Farm stands loaded with diverse harvests operate at full throttle early in the season. By the time they shutter for the year, the leaves have started turning and the Niagara Escarpment becomes a breathtaking swath of technicolour boasting every shade of copper and gold. Wineries buzz with activity as grapes are harvested and the region’s world-class winemakers tease out the story of another vintage. Niagara sparkles at this time of year and there are more than a few places where it really — and rightly — shows off.
This provincial park on St. Catharines’ western edge is the place to reconnect with Mother Nature and yourself, especially as the weather cools and the changing colours set the place aglow. Whether or not the pastiche of steep hills here feel short when you’re hiking on them, the name of this provincial park comes from the spirited Twelve Mile Creek forging through sedimentary deposits and glacial till, creating “short hills” in the process.
The park spans more than 660 hectares and is filled with six side trails connecting to the mighty Bruce Trail, Canada’s oldest and longest footpath stretching from Queenston to Tobermoray. Short Hills is a great beauty to behold in any season, but none so much as in the Fall while walking under a canopy of colourful foliage along this storied trail system.
It’s also filled with wild foods native to the dense Carolinian forest that reaches from the Carolinas into Southern Ontario. You can find such tree-grown treats as the pawpaw, a Kosher dill-sized fruit with creamy flesh that tastes like a cross between a banana and mango; sweet chestnut; and the Kentucky Coffee, whose seeds can be roasted and used as a coffee substitute.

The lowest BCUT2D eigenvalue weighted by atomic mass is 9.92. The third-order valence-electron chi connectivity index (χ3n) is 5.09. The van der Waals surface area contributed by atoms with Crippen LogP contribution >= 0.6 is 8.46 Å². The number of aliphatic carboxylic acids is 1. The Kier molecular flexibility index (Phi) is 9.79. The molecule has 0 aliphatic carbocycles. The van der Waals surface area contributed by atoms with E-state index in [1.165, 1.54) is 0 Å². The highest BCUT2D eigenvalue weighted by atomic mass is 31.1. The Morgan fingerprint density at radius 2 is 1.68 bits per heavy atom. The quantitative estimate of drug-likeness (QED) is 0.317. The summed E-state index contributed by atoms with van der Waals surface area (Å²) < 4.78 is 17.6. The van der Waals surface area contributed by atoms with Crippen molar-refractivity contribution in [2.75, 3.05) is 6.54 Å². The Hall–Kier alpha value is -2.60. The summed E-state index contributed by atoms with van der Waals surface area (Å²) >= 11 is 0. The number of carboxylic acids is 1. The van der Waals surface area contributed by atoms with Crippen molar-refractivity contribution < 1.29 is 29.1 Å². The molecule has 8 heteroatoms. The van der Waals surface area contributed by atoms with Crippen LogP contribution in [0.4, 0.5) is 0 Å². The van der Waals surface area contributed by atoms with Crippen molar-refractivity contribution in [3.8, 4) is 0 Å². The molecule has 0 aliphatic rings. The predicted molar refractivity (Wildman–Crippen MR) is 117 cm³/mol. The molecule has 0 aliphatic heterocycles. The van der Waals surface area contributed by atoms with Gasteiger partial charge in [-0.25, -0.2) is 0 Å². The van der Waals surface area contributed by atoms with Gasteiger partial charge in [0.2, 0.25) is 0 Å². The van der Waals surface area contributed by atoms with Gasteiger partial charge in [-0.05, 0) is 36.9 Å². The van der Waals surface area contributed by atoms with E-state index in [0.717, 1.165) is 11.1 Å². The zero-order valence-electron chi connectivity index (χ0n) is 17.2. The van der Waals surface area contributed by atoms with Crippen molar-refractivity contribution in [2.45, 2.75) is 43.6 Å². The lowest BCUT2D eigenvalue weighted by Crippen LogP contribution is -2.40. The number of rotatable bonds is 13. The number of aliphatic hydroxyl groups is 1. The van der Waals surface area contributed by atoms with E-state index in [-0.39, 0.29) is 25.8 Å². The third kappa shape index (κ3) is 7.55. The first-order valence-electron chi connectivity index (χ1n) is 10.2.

There are plenty of other wild edibles, including mushrooms, leeks, garlic mustard and burdock. Just remember that foraging in provincial parks is only allowed when it’s for personal consumption. Please leave behind more than you take.
Not far from Short Hills is another park-like setting, this one focusing on the bon vivant’s holy trifecta of wine, food and art. 13th Street Winery is co-owned and operated by third generation farmers Doug and Karen Whitty, and it’s truly the whole package when it comes to experiencing Niagara in a glass and on a plate.
13th Street has made its mark with award-winning Gamay Noir, a light red that hadn’t always been taken seriously until winemaker Jean Pierre Colas showed the magic that could be worked with a Gamay grape grown in the Whitty vineyards. Gamay Noir is now considered one of Niagara’s flagship wines thanks to such vintners.
This winery has also made a name for itself for another reason: its iconic butter tart. It’s a quintessentially Canadian treat represented a dozen different ways thanks to a Whitty family recipe. There’s the classic plain, raisin or pecan for the purists. But there are also super-indulgent spins, including one based on Turtles chocolates and others with raspberries & coconut, and icewine. They’re a sweet tooth’s calling card, beckoning butter tart fans from all over Ontario. 13th Street’s editions were even voted Canada’s Best Butter Tarts by House and Home Magazine in 2017.
For those who don’t want to start with dessert, chef Josh Berry focuses on what’s in season in the 13th Street Bistro kitchen. The winery market also offers take-home options, including its wildly popular salsa, frozen soups, and preserves.
No visit is complete without wandering the pristine grounds dotted with a curated collection of Canadian art. The entire space, indoors and out, is begging to be photographed so don’t forget the selfie stick.
Whoever coined the term agritainment must have had Howells in mind. This off-the-beaten-path attraction was a surprise hit through the summer of the pandemic with a cosy beer and wine garden set up in a greenhouse and stretching outside, where heaters fend off the chill in the air at this time of year. The bar serves up local vintages and brews by the glass. For those feeling peckish, poutine and charcuterie are options, all while beholding the expansive views of Pelham’s rolling hills.
Howells is a beacon of activity with its corn maze, seasonal-themed family fun and rides for children of all ages, candy apples, and of course, a pumpkin patch.
Fall is arguably among the best times of year to visit Niagara. Whether it’s spending time among the unadulterated natural features or enjoying those sippable, snackable attractions that have been teased from the earth by a knowing human hand, Fall in Niagara is prime time to experience everything the region offers.